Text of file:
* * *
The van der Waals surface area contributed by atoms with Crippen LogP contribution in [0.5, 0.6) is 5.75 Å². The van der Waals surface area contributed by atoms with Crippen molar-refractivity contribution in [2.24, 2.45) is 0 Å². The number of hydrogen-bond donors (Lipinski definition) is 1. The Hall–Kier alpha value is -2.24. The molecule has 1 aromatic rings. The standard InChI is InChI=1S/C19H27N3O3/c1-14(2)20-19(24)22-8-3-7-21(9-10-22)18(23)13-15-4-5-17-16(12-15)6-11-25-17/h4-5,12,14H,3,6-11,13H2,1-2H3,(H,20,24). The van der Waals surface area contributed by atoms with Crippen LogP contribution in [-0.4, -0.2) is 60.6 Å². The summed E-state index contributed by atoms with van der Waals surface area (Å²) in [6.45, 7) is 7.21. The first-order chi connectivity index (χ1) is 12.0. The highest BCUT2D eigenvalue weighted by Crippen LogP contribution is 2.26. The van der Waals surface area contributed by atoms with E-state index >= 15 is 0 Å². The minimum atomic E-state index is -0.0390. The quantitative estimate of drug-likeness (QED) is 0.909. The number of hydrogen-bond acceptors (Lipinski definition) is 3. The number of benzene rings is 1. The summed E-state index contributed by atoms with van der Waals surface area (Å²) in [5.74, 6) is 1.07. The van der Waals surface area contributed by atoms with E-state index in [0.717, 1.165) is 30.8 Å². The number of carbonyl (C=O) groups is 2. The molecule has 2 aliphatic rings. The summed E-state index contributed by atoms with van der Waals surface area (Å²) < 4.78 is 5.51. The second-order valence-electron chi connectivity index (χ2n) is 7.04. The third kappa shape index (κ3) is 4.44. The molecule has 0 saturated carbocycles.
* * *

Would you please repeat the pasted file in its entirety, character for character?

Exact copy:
The van der Waals surface area contributed by atoms with Crippen LogP contribution in [0.5, 0.6) is 5.75 Å². The van der Waals surface area contributed by atoms with Crippen molar-refractivity contribution in [2.24, 2.45) is 0 Å². The number of hydrogen-bond donors (Lipinski definition) is 1. The Hall–Kier alpha value is -2.24. The molecule has 1 aromatic rings. The standard InChI is InChI=1S/C19H27N3O3/c1-14(2)20-19(24)22-8-3-7-21(9-10-22)18(23)13-15-4-5-17-16(12-15)6-11-25-17/h4-5,12,14H,3,6-11,13H2,1-2H3,(H,20,24). The van der Waals surface area contributed by atoms with Crippen LogP contribution in [-0.4, -0.2) is 60.6 Å². The summed E-state index contributed by atoms with van der Waals surface area (Å²) in [6.45, 7) is 7.21. The first-order chi connectivity index (χ1) is 12.0. The highest BCUT2D eigenvalue weighted by Crippen LogP contribution is 2.26. The van der Waals surface area contributed by atoms with E-state index >= 15 is 0 Å². The minimum atomic E-state index is -0.0390. The quantitative estimate of drug-likeness (QED) is 0.909. The number of hydrogen-bond acceptors (Lipinski definition) is 3. The number of benzene rings is 1. The summed E-state index contributed by atoms with van der Waals surface area (Å²) in [5.74, 6) is 1.07. The van der Waals surface area contributed by atoms with E-state index in [0.717, 1.165) is 30.8 Å². The number of carbonyl (C=O) groups is 2. The molecule has 2 aliphatic rings. The summed E-state index contributed by atoms with van der Waals surface area (Å²) < 4.78 is 5.51. The second-order valence-electron chi connectivity index (χ2n) is 7.04. The third kappa shape index (κ3) is 4.44. The molecule has 0 saturated carbocycles.